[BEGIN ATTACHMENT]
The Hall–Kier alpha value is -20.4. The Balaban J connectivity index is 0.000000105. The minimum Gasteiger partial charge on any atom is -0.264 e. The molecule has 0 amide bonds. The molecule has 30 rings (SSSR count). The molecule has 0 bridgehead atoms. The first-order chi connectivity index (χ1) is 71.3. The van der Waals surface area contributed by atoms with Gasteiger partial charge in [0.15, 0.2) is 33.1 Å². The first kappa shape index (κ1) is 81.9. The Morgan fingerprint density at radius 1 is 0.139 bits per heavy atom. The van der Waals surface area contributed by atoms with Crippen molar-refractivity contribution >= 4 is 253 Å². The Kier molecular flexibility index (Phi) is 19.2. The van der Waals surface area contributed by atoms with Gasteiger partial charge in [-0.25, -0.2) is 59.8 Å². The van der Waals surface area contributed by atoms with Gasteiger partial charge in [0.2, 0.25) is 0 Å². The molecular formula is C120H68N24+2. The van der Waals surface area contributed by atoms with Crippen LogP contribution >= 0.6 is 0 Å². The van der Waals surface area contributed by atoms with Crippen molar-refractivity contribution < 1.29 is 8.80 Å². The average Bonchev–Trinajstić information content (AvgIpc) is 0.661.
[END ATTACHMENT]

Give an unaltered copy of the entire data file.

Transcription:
The Hall–Kier alpha value is -20.4. The Balaban J connectivity index is 0.000000105. The minimum Gasteiger partial charge on any atom is -0.264 e. The molecule has 0 amide bonds. The molecule has 30 rings (SSSR count). The molecule has 0 bridgehead atoms. The first-order chi connectivity index (χ1) is 71.3. The van der Waals surface area contributed by atoms with Gasteiger partial charge in [0.15, 0.2) is 33.1 Å². The first kappa shape index (κ1) is 81.9. The Morgan fingerprint density at radius 1 is 0.139 bits per heavy atom. The van der Waals surface area contributed by atoms with Crippen molar-refractivity contribution >= 4 is 253 Å². The Kier molecular flexibility index (Phi) is 19.2. The van der Waals surface area contributed by atoms with Gasteiger partial charge in [-0.25, -0.2) is 59.8 Å². The van der Waals surface area contributed by atoms with Gasteiger partial charge in [0.2, 0.25) is 0 Å². The molecular formula is C120H68N24+2. The van der Waals surface area contributed by atoms with Crippen LogP contribution >= 0.6 is 0 Å². The van der Waals surface area contributed by atoms with Crippen molar-refractivity contribution < 1.29 is 8.80 Å². The average Bonchev–Trinajstić information content (AvgIpc) is 0.661.